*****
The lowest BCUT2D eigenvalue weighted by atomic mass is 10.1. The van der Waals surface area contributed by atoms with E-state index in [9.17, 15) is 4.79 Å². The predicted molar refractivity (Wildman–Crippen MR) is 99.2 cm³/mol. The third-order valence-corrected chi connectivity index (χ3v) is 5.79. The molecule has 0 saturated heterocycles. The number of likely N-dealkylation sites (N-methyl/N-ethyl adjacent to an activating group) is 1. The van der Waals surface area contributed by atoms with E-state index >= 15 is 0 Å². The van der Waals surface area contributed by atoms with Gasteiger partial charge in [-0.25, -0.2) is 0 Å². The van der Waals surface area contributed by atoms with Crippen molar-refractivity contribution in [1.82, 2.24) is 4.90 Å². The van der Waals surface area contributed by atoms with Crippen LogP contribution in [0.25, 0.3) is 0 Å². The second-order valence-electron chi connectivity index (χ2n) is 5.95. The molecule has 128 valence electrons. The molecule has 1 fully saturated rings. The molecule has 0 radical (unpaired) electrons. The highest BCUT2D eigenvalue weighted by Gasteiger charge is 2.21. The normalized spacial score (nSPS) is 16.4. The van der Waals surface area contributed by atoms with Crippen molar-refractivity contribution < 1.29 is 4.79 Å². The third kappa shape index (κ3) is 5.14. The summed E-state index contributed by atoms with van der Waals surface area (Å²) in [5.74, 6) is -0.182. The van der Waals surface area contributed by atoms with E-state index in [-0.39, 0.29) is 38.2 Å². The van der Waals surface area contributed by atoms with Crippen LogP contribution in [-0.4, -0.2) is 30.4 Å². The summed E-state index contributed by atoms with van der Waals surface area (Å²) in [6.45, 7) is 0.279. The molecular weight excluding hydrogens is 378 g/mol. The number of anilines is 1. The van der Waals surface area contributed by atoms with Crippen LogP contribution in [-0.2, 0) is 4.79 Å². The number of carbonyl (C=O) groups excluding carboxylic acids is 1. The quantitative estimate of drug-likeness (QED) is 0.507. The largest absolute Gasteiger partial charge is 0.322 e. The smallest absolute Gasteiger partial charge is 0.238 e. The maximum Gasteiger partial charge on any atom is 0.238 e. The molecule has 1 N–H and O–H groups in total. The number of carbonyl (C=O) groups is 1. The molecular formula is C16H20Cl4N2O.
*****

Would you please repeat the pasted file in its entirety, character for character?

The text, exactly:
The lowest BCUT2D eigenvalue weighted by atomic mass is 10.1. The van der Waals surface area contributed by atoms with E-state index in [9.17, 15) is 4.79 Å². The predicted molar refractivity (Wildman–Crippen MR) is 99.2 cm³/mol. The third-order valence-corrected chi connectivity index (χ3v) is 5.79. The molecule has 0 saturated heterocycles. The number of likely N-dealkylation sites (N-methyl/N-ethyl adjacent to an activating group) is 1. The van der Waals surface area contributed by atoms with E-state index >= 15 is 0 Å². The van der Waals surface area contributed by atoms with Gasteiger partial charge in [-0.25, -0.2) is 0 Å². The van der Waals surface area contributed by atoms with Crippen molar-refractivity contribution in [1.82, 2.24) is 4.90 Å². The van der Waals surface area contributed by atoms with Crippen LogP contribution in [0.25, 0.3) is 0 Å². The second-order valence-electron chi connectivity index (χ2n) is 5.95. The molecule has 128 valence electrons. The molecule has 1 fully saturated rings. The molecule has 0 radical (unpaired) electrons. The highest BCUT2D eigenvalue weighted by Gasteiger charge is 2.21. The normalized spacial score (nSPS) is 16.4. The van der Waals surface area contributed by atoms with Crippen molar-refractivity contribution < 1.29 is 4.79 Å². The third kappa shape index (κ3) is 5.14. The summed E-state index contributed by atoms with van der Waals surface area (Å²) in [5.74, 6) is -0.182. The van der Waals surface area contributed by atoms with E-state index in [-0.39, 0.29) is 38.2 Å². The van der Waals surface area contributed by atoms with Crippen LogP contribution in [-0.4, -0.2) is 30.4 Å². The summed E-state index contributed by atoms with van der Waals surface area (Å²) in [6.45, 7) is 0.279. The molecular weight excluding hydrogens is 378 g/mol. The number of anilines is 1. The van der Waals surface area contributed by atoms with Crippen LogP contribution in [-0.2, 0) is 4.79 Å². The number of carbonyl (C=O) groups excluding carboxylic acids is 1. The quantitative estimate of drug-likeness (QED) is 0.507. The largest absolute Gasteiger partial charge is 0.322 e. The smallest absolute Gasteiger partial charge is 0.238 e. The maximum Gasteiger partial charge on any atom is 0.238 e. The molecule has 1 N–H and O–H groups in total. The number of carbonyl (C=O) groups is 1. The molecular formula is C16H20Cl4N2O.